Hence the resemblances belonging to the first category are commonly termed "Batesian mimicry," and those belonging to the second category " Mullerian mimicry," or more properly " Mullerian resemblance."
Over and over again extended knowledge on this point and inferences drawn from other facts have shown the certainty or probability of examples of mimicry being in reality " Mullerian," which were previously accepted without question as " Batesian."
But if it be discovered, as is possible, that the drone-fly is also inedible, the mimicry must be ascribed to the Mullerian category, and the reason for it becomes less evident.
This phenomenon is termed " aggressive mimicry " as opposed to the Batesian and Mullerian phenomena, which are termed " protective mimicry."
If this be the case the two species probably furnish an instance of true Mullerian mimicry.
The Lepidoptera furnish more instances of mimicry, both Batesian and Mullerian, than any other order of insects.
In the majority of cases both model and mimic belong alike to the Lepidoptera, and it is often uncertain whether both are inedible (Mullerian mimicry) or whether inedibility is the attribute only of the model (Batesian mimicry).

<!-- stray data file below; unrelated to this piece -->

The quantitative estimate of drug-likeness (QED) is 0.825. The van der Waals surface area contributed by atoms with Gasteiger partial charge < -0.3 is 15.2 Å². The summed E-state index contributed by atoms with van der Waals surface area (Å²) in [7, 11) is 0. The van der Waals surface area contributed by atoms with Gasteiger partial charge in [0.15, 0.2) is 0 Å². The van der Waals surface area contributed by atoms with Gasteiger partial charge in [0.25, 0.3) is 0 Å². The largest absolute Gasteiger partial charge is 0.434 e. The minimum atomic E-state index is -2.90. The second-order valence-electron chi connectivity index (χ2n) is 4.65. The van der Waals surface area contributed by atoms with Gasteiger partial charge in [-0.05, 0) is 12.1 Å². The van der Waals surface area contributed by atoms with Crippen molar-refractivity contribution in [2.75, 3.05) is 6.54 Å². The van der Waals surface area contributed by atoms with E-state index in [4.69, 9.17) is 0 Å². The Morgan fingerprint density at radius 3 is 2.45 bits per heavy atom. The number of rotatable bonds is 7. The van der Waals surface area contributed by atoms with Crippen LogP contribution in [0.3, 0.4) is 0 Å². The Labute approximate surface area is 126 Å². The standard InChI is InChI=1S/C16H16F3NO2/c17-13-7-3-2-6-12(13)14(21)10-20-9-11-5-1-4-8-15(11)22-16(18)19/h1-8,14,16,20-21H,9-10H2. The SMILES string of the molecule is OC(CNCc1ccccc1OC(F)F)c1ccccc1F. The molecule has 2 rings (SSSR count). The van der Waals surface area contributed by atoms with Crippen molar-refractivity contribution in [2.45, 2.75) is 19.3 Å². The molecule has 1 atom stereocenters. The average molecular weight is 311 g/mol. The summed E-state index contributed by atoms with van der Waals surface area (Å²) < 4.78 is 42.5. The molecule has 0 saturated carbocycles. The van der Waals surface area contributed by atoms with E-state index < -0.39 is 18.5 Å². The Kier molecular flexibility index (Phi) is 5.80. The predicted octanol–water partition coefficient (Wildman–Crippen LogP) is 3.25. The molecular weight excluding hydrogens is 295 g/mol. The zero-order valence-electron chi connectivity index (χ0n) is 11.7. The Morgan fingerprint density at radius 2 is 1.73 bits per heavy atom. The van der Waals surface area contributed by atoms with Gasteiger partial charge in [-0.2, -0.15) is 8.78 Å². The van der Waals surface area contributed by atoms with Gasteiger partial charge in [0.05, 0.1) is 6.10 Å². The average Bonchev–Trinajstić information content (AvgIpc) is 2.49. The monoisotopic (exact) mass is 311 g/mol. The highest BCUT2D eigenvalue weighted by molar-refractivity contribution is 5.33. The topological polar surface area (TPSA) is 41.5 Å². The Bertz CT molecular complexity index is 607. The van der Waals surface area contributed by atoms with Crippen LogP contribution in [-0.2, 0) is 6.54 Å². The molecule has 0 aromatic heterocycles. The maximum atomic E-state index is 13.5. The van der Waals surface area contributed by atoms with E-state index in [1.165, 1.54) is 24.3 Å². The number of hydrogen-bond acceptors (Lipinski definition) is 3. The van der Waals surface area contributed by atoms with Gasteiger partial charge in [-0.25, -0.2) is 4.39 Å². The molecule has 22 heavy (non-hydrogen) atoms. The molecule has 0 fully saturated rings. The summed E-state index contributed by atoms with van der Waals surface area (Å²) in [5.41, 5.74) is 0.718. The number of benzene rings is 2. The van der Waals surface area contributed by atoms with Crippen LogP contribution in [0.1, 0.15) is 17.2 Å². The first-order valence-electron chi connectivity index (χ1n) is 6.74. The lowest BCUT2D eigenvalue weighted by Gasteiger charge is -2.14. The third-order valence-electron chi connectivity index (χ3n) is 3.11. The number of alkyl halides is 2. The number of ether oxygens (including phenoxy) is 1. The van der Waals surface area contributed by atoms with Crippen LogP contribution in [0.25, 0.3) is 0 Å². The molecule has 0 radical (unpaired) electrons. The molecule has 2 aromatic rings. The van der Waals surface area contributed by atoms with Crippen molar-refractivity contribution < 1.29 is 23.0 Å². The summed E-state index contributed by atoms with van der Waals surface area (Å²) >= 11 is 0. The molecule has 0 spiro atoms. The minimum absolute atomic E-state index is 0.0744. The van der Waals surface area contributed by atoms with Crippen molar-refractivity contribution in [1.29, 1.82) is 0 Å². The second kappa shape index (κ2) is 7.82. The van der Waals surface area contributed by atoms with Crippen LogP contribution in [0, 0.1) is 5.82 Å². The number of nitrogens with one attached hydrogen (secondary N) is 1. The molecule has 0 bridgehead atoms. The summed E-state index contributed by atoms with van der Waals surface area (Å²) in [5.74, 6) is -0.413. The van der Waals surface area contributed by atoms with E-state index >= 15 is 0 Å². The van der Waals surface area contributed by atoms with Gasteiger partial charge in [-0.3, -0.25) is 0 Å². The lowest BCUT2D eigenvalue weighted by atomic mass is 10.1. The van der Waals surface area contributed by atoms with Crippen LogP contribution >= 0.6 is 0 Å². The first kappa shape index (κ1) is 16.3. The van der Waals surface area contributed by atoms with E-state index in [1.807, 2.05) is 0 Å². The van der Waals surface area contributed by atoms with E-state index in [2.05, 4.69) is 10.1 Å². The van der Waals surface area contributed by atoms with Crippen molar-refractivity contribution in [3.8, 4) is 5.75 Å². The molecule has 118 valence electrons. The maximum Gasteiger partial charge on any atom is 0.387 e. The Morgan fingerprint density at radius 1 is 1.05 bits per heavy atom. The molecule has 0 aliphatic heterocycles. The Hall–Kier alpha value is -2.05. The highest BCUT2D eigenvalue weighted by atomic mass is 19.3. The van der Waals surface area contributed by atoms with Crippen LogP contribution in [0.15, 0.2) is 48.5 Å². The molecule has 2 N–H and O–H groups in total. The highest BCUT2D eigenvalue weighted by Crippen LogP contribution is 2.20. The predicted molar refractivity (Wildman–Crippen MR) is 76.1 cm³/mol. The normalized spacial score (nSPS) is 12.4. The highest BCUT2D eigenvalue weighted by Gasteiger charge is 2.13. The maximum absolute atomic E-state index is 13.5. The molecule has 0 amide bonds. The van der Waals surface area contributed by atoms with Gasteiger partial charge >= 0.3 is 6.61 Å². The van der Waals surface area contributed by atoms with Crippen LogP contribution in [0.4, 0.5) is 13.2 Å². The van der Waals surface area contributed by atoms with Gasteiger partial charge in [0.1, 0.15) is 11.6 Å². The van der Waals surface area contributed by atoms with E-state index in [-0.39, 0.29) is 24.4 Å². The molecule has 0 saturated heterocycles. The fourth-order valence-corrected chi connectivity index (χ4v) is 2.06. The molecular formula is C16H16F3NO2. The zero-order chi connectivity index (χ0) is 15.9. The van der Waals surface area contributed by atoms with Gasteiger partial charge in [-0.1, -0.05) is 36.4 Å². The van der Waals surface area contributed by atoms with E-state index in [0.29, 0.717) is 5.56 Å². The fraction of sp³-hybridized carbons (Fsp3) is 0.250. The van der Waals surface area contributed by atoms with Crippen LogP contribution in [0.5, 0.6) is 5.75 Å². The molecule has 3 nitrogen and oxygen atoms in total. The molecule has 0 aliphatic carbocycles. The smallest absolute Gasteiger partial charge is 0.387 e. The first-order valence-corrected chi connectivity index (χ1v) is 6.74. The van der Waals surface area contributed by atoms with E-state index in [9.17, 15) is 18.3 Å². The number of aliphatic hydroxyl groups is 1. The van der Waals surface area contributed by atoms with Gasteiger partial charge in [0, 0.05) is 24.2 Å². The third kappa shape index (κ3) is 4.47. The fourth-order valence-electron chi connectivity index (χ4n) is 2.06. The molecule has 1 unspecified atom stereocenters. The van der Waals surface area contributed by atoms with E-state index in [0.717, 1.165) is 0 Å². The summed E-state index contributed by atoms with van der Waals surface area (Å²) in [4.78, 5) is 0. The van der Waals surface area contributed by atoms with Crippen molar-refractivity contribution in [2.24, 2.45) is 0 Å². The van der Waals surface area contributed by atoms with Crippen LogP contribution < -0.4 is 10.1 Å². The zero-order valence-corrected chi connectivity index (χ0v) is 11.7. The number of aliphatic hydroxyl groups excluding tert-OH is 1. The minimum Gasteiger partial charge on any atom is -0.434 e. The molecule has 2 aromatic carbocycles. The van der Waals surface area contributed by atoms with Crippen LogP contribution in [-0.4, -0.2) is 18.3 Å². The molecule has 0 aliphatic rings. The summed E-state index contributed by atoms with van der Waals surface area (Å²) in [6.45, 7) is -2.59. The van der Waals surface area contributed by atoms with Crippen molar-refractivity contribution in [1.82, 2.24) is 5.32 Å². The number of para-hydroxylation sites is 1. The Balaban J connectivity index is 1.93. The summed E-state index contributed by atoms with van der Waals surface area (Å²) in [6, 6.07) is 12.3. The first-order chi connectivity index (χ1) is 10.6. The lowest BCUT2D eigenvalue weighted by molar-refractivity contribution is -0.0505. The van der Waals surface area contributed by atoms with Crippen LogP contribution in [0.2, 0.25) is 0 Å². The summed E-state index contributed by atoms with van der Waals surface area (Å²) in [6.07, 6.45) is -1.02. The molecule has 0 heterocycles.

The study of this intricate case is not yet completed and it is at present unknown whether it is an instance of Batesian or Mullerian mimicry.
The significance of this phenomenon, as already stated, was first explained by Fritz Milller; but although the term " Mullerian mimicry " has been assigned to this and similar instances, they are not strictly speaking cases of mimicry at all but of warning coloration.
Synaposemasy is Mullerian mimicry.
In other words the insects entering into the combination may furnish instances of Batesian and of Mullerian mimicry.
Since many of the insects of the order Hemiptera are distasteful, the mimicry of the bug (Megapetus) is in this case probably Mullerian or synaposematic; the grasshopper (Myrmecophana), on the other hand, is probably edible and the mimicry is Batesian or pseudaposematic. This is a simple case consisting of a small number of component species.
With the exception of the Asilid fly and perhaps some of the Longicorn and Phytophagous beetles, which are probably protected Batesian mimics, all the other species constituting the above-mentioned assemblage are, it is believed, Mullerian or synaposematic mimics.